Drupal development, staging and deployment
In going over the Q&A transcript, I noticed the following questions that I did not get to:
How do I backup a Drupal website that gets both the database and the filesystem in an clean snapshot that can fully restore the site after a crash?
what is the best way to maintain a test or development environment that can be used to test changes before they are pushed out to the production site?
I wanted to give some additional resources for answering these questions. Ultimately, your solutions to these will vary depending on your specific needs, but in general for backing up your site I would recommend keeping your code in your version control system of choice (svn, git, whatever you like) and then check out the backup and migrate module for simplifying database backups.
The answer to the second question is somewhat more complicated, but I would start by looking at the features module. This allows you to export some of your configuration that is stored in the database into code that you can then deploy on your production site. It's a very cool way to address the problem of reconciling your code with your database.
I also highly recommend checking out the September 2010 issue of Linux Journal. It has a great article by Jerad Bitner and Nate Haug that goes into some best practices for managing larger Drupal sites. Yes, a shameless plug, but it really is useful. :)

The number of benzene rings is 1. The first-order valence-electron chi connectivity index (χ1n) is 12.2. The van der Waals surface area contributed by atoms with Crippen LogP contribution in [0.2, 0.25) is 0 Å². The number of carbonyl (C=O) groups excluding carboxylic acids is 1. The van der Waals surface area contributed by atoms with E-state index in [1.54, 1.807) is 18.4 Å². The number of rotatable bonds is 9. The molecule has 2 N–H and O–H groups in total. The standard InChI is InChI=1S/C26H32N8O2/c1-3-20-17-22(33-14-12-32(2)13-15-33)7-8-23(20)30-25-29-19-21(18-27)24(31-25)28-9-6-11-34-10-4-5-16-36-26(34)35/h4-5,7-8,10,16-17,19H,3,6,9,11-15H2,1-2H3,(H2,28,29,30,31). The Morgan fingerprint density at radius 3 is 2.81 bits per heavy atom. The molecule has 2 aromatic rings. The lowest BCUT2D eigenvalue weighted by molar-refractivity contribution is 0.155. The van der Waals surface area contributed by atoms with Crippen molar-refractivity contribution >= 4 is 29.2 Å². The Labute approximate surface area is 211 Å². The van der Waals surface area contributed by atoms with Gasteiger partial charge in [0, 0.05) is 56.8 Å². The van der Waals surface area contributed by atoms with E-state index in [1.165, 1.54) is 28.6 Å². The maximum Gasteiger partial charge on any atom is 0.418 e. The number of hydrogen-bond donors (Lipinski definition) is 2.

I would like to point you at some really good information on Lullabot.com: http://www.lullabot.com/podcasts/drupal-voices-114-kathleen-murtagh-on-deployment-process-going-on
This post links to a few sources of information on deployment methods, and I highly recommend checking it out.
Fast/Flexible Linux OS Recovery
On Demand Now
In this live one-hour webinar, learn how to enhance your existing backup strategies for complete disaster recovery preparedness using Storix System Backup Administrator (SBAdmin), a highly flexible full-system recovery solution for UNIX and Linux systems.
Join Linux Journal's Shawn Powers and David Huffman, President/CEO, Storix, Inc.
Free to Linux Journal readers.Register Now!
- Back to Backups
- Download "Linux Management with Red Hat Satellite: Measuring Business Impact and ROI"
- Google's Abacus Project: It's All about Trust
- Secure Desktops with Qubes: Introduction
- Fancy Tricks for Changing Numeric Base
- Working with Command Arguments
- Linux Mint 18
- Secure Desktops with Qubes: Installation
- Seeing Red and Getting Sleep
- CentOS 6.8 Released
Until recently, IBM’s Power Platform was looked upon as being the system that hosted IBM’s flavor of UNIX and proprietary operating system called IBM i. These servers often are found in medium-size businesses running ERP, CRM and financials for on-premise customers. By enabling the Power platform to run the Linux OS, IBM now has positioned Power to be the platform of choice for those already running Linux that are facing scalability issues, especially customers looking at analytics, big data or cloud computing.
￼Running Linux on IBM’s Power hardware offers some obvious benefits, including improved processing speed and memory bandwidth, inherent security, and simpler deployment and management. But if you look beyond the impressive architecture, you’ll also find an open ecosystem that has given rise to a strong, innovative community, as well as an inventory of system and network management applications that really help leverage the benefits offered by running Linux on Power.Get the Guide